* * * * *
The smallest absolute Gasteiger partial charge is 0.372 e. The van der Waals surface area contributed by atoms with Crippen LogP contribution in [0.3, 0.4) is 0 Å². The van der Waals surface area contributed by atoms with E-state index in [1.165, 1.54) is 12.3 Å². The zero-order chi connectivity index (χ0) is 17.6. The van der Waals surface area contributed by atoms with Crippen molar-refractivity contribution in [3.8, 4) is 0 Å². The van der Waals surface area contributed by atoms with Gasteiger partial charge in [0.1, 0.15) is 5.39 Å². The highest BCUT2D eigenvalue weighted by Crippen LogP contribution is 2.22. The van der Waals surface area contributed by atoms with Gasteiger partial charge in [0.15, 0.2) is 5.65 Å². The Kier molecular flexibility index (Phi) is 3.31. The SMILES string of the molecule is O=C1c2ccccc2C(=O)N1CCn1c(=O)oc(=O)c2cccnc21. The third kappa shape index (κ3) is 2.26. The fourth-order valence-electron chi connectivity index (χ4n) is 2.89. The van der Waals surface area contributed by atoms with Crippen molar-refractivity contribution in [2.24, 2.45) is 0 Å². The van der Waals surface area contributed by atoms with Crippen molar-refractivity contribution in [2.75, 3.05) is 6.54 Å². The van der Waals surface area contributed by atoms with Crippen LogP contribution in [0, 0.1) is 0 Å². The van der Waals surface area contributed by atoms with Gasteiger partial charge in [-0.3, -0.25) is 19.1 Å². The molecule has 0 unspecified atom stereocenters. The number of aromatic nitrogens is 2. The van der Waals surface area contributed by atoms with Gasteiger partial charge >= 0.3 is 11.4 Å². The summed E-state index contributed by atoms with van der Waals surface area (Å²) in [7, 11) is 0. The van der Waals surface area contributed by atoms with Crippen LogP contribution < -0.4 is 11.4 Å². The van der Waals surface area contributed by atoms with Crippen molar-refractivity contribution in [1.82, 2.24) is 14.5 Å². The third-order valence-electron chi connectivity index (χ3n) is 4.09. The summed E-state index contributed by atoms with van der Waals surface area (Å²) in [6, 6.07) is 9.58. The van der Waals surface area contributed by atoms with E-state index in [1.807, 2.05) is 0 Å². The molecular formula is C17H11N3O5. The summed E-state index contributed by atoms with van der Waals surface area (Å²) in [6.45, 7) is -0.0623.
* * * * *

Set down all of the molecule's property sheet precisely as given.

The smallest absolute Gasteiger partial charge is 0.372 e. The van der Waals surface area contributed by atoms with Crippen LogP contribution in [0.3, 0.4) is 0 Å². The van der Waals surface area contributed by atoms with E-state index in [1.165, 1.54) is 12.3 Å². The zero-order chi connectivity index (χ0) is 17.6. The van der Waals surface area contributed by atoms with Crippen molar-refractivity contribution in [3.8, 4) is 0 Å². The van der Waals surface area contributed by atoms with Gasteiger partial charge in [0.1, 0.15) is 5.39 Å². The highest BCUT2D eigenvalue weighted by Crippen LogP contribution is 2.22. The van der Waals surface area contributed by atoms with Gasteiger partial charge in [0.15, 0.2) is 5.65 Å². The Kier molecular flexibility index (Phi) is 3.31. The SMILES string of the molecule is O=C1c2ccccc2C(=O)N1CCn1c(=O)oc(=O)c2cccnc21. The third kappa shape index (κ3) is 2.26. The fourth-order valence-electron chi connectivity index (χ4n) is 2.89. The van der Waals surface area contributed by atoms with Crippen molar-refractivity contribution in [2.24, 2.45) is 0 Å². The van der Waals surface area contributed by atoms with Crippen molar-refractivity contribution in [2.75, 3.05) is 6.54 Å². The van der Waals surface area contributed by atoms with Crippen LogP contribution in [0, 0.1) is 0 Å². The van der Waals surface area contributed by atoms with Gasteiger partial charge in [-0.3, -0.25) is 19.1 Å². The molecule has 0 unspecified atom stereocenters. The number of aromatic nitrogens is 2. The van der Waals surface area contributed by atoms with Gasteiger partial charge >= 0.3 is 11.4 Å². The summed E-state index contributed by atoms with van der Waals surface area (Å²) in [7, 11) is 0. The van der Waals surface area contributed by atoms with Crippen LogP contribution < -0.4 is 11.4 Å². The van der Waals surface area contributed by atoms with Crippen molar-refractivity contribution in [1.82, 2.24) is 14.5 Å². The third-order valence-electron chi connectivity index (χ3n) is 4.09. The summed E-state index contributed by atoms with van der Waals surface area (Å²) in [6, 6.07) is 9.58. The van der Waals surface area contributed by atoms with E-state index in [1.807, 2.05) is 0 Å². The molecular formula is C17H11N3O5. The summed E-state index contributed by atoms with van der Waals surface area (Å²) in [6.45, 7) is -0.0623.